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Comparative Politics
Comparative politics is a field in political science characterized either by the use of the comparative method or other empirical methods to explore politics within (as opposed to between) countries. Substantively, this can include questions relating to political institutions, political behavior, conflict, and the causes and consequences of economic development. When applied to specific fields of study, comparative politics may be referred to by other names, such as comparative government (the comparative study of forms of government). While historically the discipline explored broad questions in political science through between-country comparisons, contemporary comparative political science primarily uses subnational comparisons.[1] The name comparative politics refers to the discipline's historical association with the comparative method, described in detail below
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Street-level Bureaucracy
Street-level bureaucracy is the subset of a public agency or government institution where the civil servants work who have direct contact with members of the general public. Street-level civil servants carry out and/or enforce the actions required by a government's laws and public policies, in areas ranging from safety and security to education and social services. A few examples include police officers, border guards, social workers and public school teachers. These civil servants have direct contact with members of the general public, in contrast with civil servants who do policy analysis or economic analysis, who do not meet the public
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Adhocracy
Adhocracy is a flexible, adaptable and informal form of organization that is defined by a lack of formal structure that employs specialized multidisciplinary teams grouped by functions. It operates in an opposite fashion to a bureaucracy.[1] The term was coined by Warren Bennis in his 1968 book The Temporary Society,[2] later popularized in 1970 by Alvin Toffler in Future Shock, and has since become often used in the theory of management of organizations (particularly online organizations[3]). The concept has been further developed by academics such as Henry Mintzberg. Adhocracy is characterized by an adaptive, creative and flexible integrative behavior based on non-permanence and spontaneity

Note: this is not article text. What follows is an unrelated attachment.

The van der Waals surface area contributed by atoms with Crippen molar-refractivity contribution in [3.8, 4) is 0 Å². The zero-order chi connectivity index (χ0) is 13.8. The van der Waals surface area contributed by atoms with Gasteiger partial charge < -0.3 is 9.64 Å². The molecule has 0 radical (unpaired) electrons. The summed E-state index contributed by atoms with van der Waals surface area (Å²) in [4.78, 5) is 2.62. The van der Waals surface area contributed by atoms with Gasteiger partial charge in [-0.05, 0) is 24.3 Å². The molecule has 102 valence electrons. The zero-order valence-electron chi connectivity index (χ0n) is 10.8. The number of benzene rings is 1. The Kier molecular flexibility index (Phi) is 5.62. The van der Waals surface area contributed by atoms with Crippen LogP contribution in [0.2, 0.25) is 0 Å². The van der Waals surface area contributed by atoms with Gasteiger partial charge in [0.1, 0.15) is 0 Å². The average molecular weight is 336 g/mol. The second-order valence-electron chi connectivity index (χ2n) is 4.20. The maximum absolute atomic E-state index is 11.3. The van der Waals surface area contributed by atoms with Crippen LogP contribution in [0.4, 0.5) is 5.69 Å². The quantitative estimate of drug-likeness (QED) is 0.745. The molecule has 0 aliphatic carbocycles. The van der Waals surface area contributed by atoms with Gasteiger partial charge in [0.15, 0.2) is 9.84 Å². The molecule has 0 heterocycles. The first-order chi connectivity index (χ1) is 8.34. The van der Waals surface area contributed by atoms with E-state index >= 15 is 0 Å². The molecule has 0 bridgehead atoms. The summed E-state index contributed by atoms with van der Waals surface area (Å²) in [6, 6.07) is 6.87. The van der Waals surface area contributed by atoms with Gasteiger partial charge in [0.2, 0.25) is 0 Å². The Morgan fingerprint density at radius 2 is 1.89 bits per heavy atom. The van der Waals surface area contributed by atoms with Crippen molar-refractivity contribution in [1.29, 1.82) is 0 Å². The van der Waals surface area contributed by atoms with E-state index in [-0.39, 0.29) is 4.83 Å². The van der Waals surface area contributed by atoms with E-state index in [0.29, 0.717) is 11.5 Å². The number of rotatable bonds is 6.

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Policy
A policy is a deliberate system of principles to guide decisions and achieve rational outcomes. A policy is a statement of intent, and is implemented as a procedure or protocol. Policies are generally adopted by a governance body within an organization. Policies can assist in both subjective and objective decision making. Policies to assist in subjective decision making usually assist senior management with decisions that must be based on the relative merits of a number of factors, and as a result are often hard to test objectively, e.g. work-life balance policy. In contrast policies to assist in objective decision making are usually operational in nature and can be objectively tested, e.g. password policy.[1] The term may apply to government, public sector organizations and groups, as well as individuals. Presidential executive orders, corporate privacy policies, and parliamentary rules of order are all examples of policy
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Public Policy Doctrine